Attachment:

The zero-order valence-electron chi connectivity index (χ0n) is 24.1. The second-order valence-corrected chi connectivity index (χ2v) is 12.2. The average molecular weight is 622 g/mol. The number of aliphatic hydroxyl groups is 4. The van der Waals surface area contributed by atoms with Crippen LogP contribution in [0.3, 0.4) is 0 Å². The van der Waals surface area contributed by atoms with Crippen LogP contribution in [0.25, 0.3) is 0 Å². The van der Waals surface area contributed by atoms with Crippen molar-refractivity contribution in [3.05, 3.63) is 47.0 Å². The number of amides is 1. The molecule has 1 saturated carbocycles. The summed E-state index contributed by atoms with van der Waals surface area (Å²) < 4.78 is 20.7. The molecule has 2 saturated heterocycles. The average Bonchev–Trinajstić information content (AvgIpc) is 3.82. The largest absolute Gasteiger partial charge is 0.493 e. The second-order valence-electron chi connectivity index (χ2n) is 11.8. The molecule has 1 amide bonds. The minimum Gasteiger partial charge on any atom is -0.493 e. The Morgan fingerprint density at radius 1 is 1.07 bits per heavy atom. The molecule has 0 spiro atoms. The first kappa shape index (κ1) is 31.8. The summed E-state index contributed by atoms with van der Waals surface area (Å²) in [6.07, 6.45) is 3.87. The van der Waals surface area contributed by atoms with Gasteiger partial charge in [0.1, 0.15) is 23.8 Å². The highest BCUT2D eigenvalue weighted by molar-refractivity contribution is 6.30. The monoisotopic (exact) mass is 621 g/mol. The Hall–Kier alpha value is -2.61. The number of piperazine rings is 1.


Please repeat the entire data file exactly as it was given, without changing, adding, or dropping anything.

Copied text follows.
The zero-order valence-electron chi connectivity index (χ0n) is 24.1. The second-order valence-corrected chi connectivity index (χ2v) is 12.2. The average molecular weight is 622 g/mol. The number of aliphatic hydroxyl groups is 4. The van der Waals surface area contributed by atoms with Crippen LogP contribution in [0.3, 0.4) is 0 Å². The van der Waals surface area contributed by atoms with Crippen LogP contribution in [0.25, 0.3) is 0 Å². The van der Waals surface area contributed by atoms with Crippen molar-refractivity contribution in [3.05, 3.63) is 47.0 Å². The number of amides is 1. The molecule has 1 saturated carbocycles. The summed E-state index contributed by atoms with van der Waals surface area (Å²) < 4.78 is 20.7. The molecule has 2 saturated heterocycles. The average Bonchev–Trinajstić information content (AvgIpc) is 3.82. The largest absolute Gasteiger partial charge is 0.493 e. The second-order valence-electron chi connectivity index (χ2n) is 11.8. The molecule has 1 amide bonds. The minimum Gasteiger partial charge on any atom is -0.493 e. The Morgan fingerprint density at radius 1 is 1.07 bits per heavy atom. The molecule has 0 spiro atoms. The first kappa shape index (κ1) is 31.8. The summed E-state index contributed by atoms with van der Waals surface area (Å²) in [6.07, 6.45) is 3.87. The van der Waals surface area contributed by atoms with Gasteiger partial charge in [0.1, 0.15) is 23.8 Å². The highest BCUT2D eigenvalue weighted by molar-refractivity contribution is 6.30. The monoisotopic (exact) mass is 621 g/mol. The Hall–Kier alpha value is -2.61. The number of piperazine rings is 1.